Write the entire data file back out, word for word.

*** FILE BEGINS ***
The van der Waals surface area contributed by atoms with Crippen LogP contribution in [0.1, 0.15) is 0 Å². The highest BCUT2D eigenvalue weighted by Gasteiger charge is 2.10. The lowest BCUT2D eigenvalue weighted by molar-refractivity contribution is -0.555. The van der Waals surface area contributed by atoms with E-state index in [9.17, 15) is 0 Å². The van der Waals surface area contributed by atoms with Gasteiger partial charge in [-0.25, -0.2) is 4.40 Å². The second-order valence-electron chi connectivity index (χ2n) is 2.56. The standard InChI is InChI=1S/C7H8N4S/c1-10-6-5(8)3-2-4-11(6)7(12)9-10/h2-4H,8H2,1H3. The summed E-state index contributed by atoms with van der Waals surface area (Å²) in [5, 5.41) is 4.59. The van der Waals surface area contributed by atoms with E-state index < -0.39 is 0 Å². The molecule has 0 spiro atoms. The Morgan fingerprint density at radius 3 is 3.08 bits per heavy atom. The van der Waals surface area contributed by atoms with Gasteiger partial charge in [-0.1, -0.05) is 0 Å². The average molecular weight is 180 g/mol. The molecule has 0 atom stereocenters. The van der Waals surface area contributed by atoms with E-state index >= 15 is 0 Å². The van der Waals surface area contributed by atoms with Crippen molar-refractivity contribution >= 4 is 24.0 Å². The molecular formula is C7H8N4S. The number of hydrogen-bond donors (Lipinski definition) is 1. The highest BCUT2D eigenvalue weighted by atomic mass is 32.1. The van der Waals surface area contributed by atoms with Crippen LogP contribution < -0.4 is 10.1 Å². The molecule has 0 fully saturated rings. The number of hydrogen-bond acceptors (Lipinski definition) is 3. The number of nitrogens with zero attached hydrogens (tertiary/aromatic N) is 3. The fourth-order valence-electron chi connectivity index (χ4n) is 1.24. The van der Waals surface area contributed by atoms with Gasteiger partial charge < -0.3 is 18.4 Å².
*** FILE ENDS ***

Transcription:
The van der Waals surface area contributed by atoms with Crippen LogP contribution in [0.1, 0.15) is 0 Å². The highest BCUT2D eigenvalue weighted by Gasteiger charge is 2.10. The lowest BCUT2D eigenvalue weighted by molar-refractivity contribution is -0.555. The van der Waals surface area contributed by atoms with E-state index in [9.17, 15) is 0 Å². The van der Waals surface area contributed by atoms with Gasteiger partial charge in [-0.25, -0.2) is 4.40 Å². The second-order valence-electron chi connectivity index (χ2n) is 2.56. The standard InChI is InChI=1S/C7H8N4S/c1-10-6-5(8)3-2-4-11(6)7(12)9-10/h2-4H,8H2,1H3. The summed E-state index contributed by atoms with van der Waals surface area (Å²) in [5, 5.41) is 4.59. The van der Waals surface area contributed by atoms with E-state index < -0.39 is 0 Å². The molecule has 0 spiro atoms. The Morgan fingerprint density at radius 3 is 3.08 bits per heavy atom. The van der Waals surface area contributed by atoms with Gasteiger partial charge in [-0.1, -0.05) is 0 Å². The average molecular weight is 180 g/mol. The molecule has 0 atom stereocenters. The van der Waals surface area contributed by atoms with E-state index >= 15 is 0 Å². The van der Waals surface area contributed by atoms with Crippen molar-refractivity contribution >= 4 is 24.0 Å². The molecular formula is C7H8N4S. The number of hydrogen-bond donors (Lipinski definition) is 1. The highest BCUT2D eigenvalue weighted by atomic mass is 32.1. The van der Waals surface area contributed by atoms with Crippen LogP contribution < -0.4 is 10.1 Å². The molecule has 0 fully saturated rings. The number of hydrogen-bond acceptors (Lipinski definition) is 3. The number of nitrogens with zero attached hydrogens (tertiary/aromatic N) is 3. The fourth-order valence-electron chi connectivity index (χ4n) is 1.24. The van der Waals surface area contributed by atoms with Gasteiger partial charge < -0.3 is 18.4 Å².